• At 7:04 PM, Anonymous vesance said…

    My regret is that I still have alot of immediate family members in Singapore

    Is it difficult to sponsor your family members so they can become Permanent Residents?

     
  • At 8:39 PM, Anonymous Anonymous said…

    Vesance, a naturalized or native born American citizen can sponsor their parents or children (cannot be over the age of 14, I believe. I could be wrong on the age limit) for PR. Still need to go through the bureaucratic hoops. But its not too bad just have to dot the i and cross the t. Typical of any bureaucracy. As for siblings, it is not impossible, just a lot of red tape. I'm not too sure about other extended family members such as nieces/nephews. A friend of mine some years ago sponsored her sister & family and the process took 10 years to go thru the legal channels. She & they prevailed & they are now here, of course, all this is before 9/11. USCIS (used to be called INS) have tightened the rules over the years but since 9/11 the rules have changed and getting quite stringent.

    Through an act of Congress the US govt. have the Green Card (PR) lottery for the world immigrants. There is a quota for PR applications for countries & certain countries are not given the privilege to apply for the green card lottery. I think China, UK, Canada are some of the countries that are not eligible for the lottery. If you go to the USCIS website, (google for INS or USCIS) there will be information on how to apply. The INS website always end with .gov. I had gone to their website a few years ago and the application process is very straightforward. There is an application fee that you have to pay when you apply. Singapore is one of the countries that is eligible but the quota for Singaporeans is very small compared to other countries. Anyone can apply, you don't have to be a tertiary educated person. I believed you can apply again & again if you don't win the lottery. I think the website even tells you how many people win the lottery. You can find all the info on the INS website. I have heard through Singaporean friends of mine that some of their friends did win the PR lottery.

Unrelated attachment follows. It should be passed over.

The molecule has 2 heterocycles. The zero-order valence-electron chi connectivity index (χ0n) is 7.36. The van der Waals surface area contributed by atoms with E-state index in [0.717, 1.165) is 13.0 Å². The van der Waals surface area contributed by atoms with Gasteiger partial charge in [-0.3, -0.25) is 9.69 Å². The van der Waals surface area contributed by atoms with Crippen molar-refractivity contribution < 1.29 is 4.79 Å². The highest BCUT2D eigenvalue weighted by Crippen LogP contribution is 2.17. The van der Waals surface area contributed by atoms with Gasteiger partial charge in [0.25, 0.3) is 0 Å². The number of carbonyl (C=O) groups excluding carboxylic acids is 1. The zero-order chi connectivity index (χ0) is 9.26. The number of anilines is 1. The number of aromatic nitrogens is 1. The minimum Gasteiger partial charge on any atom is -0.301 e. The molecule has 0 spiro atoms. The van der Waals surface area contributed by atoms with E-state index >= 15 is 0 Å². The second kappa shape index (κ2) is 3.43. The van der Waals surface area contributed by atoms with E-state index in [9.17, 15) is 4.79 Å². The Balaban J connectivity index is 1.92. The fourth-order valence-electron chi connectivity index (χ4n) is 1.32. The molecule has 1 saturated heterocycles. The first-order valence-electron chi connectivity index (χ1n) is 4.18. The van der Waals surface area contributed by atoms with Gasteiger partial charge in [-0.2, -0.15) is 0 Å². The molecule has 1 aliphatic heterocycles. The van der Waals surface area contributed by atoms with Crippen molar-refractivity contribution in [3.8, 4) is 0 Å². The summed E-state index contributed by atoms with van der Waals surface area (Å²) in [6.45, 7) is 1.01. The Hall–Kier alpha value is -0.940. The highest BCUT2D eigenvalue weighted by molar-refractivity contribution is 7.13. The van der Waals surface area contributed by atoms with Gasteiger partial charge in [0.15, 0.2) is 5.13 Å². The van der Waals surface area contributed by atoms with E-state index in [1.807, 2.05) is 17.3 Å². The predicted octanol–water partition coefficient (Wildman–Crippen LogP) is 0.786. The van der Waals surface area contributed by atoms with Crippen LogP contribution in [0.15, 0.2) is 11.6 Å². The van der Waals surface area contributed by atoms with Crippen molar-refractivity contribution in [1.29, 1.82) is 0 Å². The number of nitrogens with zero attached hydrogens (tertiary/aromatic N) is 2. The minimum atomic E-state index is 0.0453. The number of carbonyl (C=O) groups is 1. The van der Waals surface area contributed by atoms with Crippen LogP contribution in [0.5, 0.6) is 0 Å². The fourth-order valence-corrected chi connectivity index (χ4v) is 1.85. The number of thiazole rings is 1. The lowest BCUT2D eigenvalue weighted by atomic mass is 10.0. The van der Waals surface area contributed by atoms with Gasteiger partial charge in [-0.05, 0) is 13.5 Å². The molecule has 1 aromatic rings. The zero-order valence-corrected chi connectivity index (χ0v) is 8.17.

Here's the USCIS homepage link:
    http://www.uscis.gov/portal/site/uscis

    Here's the PR lottery link: You also can access it thru the USCIS homepage & click on PR & scroll down to Diversity lottery link.
    http://www.uscis.gov/portal/site/uscis/menuitem.5af9bb95919f35e66f614176543f6d1a/?vgnextoid=04f86138f898d010VgnVCM10000048f3d6a1RCRD&vgnextchannel=4f719c7755cb9010VgnVCM10000045f3d6a1RCRD

    Also if you have a child born on US soil, your child is a US citizen even if both parents are not. Thats why we have alot of Mexican women who cross the border into San Diego to give birth so that their child has US citizenship.

    Ex-Singaporean

     
  • At 11:03 PM, Anonymous vesance said…

    To Ex-Singaporean: Thanks so much for the information. In an ideal situation, it will be good to sponsor everyone.

     
  • At 6:01 PM, Anonymous 40+ Singaporean said…

    To anonymous (I don't know if there is more than 1 here),